Former Vancouver Olympic Committee (VANOC) CEO John Furlong makes a statement during a news conference in Vancouver, British Columbia September 27, 2012.
Credits: REUTERS/Andy Clark
VANCOUVER -- The former head of the Vancouver International Olympic Committee is filing a lawsuit against the Georgia Straight and one of its reporters after a story was written that contained allegations of abuse of First Nations students in northern B.C.
John Furlong, now the Vancouver Whitecaps' executive chairman, has publicly dismissed all of the claims.
Journalist Laura Robinson's story published on Sept. 27 reported he was in Burns Lake, B.C., during the late
1960s as a teacher - something she said was left out of his biography - in a school where First Nations children claimed they were physically and verbally abused.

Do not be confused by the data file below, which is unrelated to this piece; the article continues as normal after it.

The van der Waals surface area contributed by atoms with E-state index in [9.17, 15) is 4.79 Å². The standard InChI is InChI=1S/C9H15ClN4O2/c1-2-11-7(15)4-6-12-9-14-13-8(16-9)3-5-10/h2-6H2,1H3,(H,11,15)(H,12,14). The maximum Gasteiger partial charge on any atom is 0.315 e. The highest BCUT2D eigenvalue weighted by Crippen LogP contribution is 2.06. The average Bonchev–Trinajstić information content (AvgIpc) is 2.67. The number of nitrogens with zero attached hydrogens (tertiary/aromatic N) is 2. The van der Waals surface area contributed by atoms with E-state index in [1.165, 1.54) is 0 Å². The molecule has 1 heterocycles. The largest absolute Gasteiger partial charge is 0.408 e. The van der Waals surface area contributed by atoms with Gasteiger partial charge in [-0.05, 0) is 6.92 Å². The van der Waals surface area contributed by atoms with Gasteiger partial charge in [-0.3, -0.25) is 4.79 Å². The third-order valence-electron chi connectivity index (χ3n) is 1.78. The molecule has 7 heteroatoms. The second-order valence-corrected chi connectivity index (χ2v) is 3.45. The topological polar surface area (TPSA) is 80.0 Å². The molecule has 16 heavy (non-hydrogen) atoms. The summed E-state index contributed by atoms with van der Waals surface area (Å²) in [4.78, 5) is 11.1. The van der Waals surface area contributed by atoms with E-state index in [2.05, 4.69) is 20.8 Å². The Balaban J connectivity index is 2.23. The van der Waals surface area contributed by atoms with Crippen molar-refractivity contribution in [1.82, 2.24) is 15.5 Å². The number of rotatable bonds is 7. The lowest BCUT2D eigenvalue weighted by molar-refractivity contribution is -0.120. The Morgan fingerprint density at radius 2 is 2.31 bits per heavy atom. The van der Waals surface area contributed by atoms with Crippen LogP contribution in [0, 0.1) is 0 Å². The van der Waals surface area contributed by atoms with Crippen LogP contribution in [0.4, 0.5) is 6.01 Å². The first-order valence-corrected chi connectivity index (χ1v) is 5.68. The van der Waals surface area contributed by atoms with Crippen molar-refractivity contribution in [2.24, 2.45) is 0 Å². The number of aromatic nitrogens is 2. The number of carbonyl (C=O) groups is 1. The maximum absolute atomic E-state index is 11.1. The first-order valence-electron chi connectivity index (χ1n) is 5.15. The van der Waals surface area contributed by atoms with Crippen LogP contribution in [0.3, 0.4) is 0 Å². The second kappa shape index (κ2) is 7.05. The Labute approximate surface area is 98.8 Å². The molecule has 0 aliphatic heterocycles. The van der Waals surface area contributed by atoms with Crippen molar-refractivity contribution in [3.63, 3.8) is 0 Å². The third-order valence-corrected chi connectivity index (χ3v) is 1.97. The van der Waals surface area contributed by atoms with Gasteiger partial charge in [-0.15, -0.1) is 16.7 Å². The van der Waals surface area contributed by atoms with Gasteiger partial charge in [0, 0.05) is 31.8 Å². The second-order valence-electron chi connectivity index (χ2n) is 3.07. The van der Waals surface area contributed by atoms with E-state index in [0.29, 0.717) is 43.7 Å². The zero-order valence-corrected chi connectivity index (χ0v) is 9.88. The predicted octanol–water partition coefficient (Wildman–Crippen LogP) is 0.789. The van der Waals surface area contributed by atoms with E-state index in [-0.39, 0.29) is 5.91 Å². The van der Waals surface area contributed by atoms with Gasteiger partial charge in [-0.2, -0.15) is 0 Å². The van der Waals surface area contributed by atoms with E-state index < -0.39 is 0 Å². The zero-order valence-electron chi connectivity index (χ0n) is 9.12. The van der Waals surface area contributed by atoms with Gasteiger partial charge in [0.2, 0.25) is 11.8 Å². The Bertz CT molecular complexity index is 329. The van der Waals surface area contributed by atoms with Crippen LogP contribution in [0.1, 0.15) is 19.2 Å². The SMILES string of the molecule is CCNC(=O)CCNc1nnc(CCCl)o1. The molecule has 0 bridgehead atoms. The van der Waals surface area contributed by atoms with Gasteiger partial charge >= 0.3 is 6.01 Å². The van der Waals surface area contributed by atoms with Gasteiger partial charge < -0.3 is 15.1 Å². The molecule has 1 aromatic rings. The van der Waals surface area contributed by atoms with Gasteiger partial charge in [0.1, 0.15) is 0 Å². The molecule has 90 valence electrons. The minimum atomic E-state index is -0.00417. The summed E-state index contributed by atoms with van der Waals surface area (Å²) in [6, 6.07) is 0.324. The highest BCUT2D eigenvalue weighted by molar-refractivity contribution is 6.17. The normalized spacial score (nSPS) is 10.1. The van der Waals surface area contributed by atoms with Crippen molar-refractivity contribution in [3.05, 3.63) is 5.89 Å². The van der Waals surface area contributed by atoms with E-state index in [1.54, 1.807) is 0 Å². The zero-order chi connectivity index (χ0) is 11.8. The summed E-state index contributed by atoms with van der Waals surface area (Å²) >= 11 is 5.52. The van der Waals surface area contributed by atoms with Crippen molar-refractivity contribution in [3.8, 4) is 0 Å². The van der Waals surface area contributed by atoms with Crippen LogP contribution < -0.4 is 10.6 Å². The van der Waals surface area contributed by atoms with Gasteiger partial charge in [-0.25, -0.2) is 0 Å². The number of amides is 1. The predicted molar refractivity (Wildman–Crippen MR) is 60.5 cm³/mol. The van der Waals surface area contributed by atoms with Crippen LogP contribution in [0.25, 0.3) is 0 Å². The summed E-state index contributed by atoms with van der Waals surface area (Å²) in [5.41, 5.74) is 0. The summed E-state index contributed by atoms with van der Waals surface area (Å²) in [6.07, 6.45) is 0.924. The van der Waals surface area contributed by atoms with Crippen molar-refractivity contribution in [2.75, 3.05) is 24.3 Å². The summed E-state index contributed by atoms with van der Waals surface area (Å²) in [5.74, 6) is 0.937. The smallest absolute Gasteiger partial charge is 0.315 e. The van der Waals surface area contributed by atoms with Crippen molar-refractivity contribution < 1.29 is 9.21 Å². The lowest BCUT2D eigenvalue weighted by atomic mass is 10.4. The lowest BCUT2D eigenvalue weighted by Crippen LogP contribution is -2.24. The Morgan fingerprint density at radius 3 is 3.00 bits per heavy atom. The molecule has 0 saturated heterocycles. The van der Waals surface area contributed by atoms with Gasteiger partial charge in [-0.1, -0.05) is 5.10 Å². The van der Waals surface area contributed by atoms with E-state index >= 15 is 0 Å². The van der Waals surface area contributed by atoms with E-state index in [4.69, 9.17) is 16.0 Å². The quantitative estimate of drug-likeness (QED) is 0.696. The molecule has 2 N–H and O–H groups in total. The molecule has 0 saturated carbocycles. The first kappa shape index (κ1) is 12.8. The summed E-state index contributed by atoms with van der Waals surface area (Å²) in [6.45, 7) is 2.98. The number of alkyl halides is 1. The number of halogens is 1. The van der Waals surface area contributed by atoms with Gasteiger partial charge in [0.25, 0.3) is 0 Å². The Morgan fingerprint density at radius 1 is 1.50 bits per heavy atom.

Her story includes information from affidavits filed by people such as hereditary chief Ronnie Alec, who described how when he was under-performing in basketball, "all of a sudden you get kicked in the butt or slapped on the head."
Furlong told reporters the same day the story was published that his character has been "recklessly challenged" because the reporting was inaccurate.
His spokeswoman, Catherine Locke, said he was unavailable for comment Tuesday.
"Now that this matter is before the courts, Mr. Furlong and his counsel will not be available for public comment," she wrote in a statement.
The statement names Robinson, Georgia Straight editor Charlie Smith, publisher Daniel McLeod and publishing firm Vancouver Free Press Publishing Corp. as part of the lawsuit.
Mounties confirmed to media in late September that they were investigating the allegations.
Robinson could not be reached for comment by press time, but has said in the past she would counter-sue.